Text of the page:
Death sentence for Emilia Carr
Published: Tuesday, February 22, 2011 at 2:39 p.m.
Last Modified: Tuesday, February 22, 2011 at 11:19 p.m.
Emilia Carr became only the second woman currently on Florida’s death row on Tuesday after she was given the state’s highest punishment for her role in the kidnapping and murder of a Citra woman nearly two years ago.
The imposition of the death penalty by Circuit Judge Willard Pope — his first — came two months after a jury recommended, by a 7-5 vote, that Carr, 26, receive death for the 2009 crime.
“This court is compelled to conclude that the actions of Emilia Carr in this case, and the manner, means, and circumstances by which those actions were taken, requires the imposition of the ultimate penalty,” Pope read aloud from his 29-page order during a nearly hour-long proceeding attended mostly by law enforcement and representatives from the State Attorney’s Office.
Carr, who was sentenced to death for first-degree murder and to a consecutive term of life in prison on the kidnapping count, looked resigned upon the announcement. She then read a brief statement to the court in which she said she was “convicted of telling a lie.”
Her sentence is subject to an automatic review by the Florida Supreme Court.
Pope assigned great weight to three aggravating circumstances: that the murder of Heather Strong, 26, was committed during the commission of the separate felony offense of kidnapping; that it was especially heinous, atrocious and cruel; and that it was cold, calculated and premeditated.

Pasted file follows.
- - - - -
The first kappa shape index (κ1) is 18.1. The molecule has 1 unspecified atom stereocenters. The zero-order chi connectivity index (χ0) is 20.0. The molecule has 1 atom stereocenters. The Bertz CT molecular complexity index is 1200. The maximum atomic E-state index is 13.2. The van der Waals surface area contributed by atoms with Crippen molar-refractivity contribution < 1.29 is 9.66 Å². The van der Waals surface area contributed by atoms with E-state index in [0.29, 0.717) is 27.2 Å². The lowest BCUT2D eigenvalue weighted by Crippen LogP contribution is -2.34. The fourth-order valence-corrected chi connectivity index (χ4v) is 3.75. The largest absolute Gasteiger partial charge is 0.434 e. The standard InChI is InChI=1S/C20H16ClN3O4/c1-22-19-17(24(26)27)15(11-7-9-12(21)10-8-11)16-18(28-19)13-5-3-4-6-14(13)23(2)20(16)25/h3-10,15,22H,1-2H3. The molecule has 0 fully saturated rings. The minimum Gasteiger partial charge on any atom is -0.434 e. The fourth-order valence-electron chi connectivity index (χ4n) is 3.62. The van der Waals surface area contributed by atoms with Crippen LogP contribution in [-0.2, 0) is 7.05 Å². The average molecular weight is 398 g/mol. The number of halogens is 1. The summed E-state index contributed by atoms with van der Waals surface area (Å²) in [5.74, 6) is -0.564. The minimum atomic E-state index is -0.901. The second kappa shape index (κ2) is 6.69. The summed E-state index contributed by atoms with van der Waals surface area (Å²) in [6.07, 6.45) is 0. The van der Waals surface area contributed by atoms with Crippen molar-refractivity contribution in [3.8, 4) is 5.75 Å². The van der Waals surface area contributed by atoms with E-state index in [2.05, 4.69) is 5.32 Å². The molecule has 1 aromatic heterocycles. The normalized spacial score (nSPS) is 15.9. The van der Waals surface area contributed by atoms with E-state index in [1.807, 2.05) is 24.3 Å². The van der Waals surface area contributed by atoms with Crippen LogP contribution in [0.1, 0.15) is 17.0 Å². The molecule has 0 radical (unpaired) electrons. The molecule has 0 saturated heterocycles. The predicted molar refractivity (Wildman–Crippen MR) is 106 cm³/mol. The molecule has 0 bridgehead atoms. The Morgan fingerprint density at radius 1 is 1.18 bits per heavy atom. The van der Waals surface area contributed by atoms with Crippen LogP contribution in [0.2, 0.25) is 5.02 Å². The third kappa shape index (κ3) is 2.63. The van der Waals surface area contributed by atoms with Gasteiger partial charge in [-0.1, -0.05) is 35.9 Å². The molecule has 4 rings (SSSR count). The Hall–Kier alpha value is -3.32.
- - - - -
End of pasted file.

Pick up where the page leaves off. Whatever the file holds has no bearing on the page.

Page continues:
The only statutory mitigator to which he assigned great weight was Carr’s lack of criminal history. He gave other such non-statutory mitigators — such as her disadvantaged upbringing, sexual abuse by her father and the alleged dominant role of her co-defendant in the crime — little to no weight.
He said there was “no evidence” Carr was manipulated by Joshua Fulgham, her then-boyfriend, and that testimony from a clinical psychologist proved she’s “in control of her own faculties.”
Pope only assigned some weight to the 7-5 recommendation from Dec. 10, pointing out that, by statute, even this slim majority is sufficient to lead to imposition of the death penalty, particularly in a case with such “overwhelming evidence.”
“May God have mercy on your soul,” he told Carr at the conclusion of the hearing.
Fulgham, 29, appeared in court himself before Carr’s sentencing for a brief status hearing. The father of Strong’s children, and also her estranged husband, Fulgham is awaiting his own trial on the same charges. His trial, in which the state will also seek a death sentence, likely will be pushed back until later this year due to attorney complications.
The co-defendants, who were dating at the time and have a child together, are accused of having lured Strong into a storage trailer behind Carr’s mother’s home in Boardman, near McIntosh, then duct-taping her down to a chair before suffocating her by placing a plastic bag over her head.
Strong’s body was placed in a shallow grave and unearthed a month later in March 2009.
The three people were involved in a quasi love triangle, with Fulgham upset about Strong’s intentions to move back to Mississippi with their two children. The couple had reconciled in December 2008, causing Fulgham to kick Carr out of the house.
Contact Suevon Lee at 867-4065 or firstname.lastname@example.org.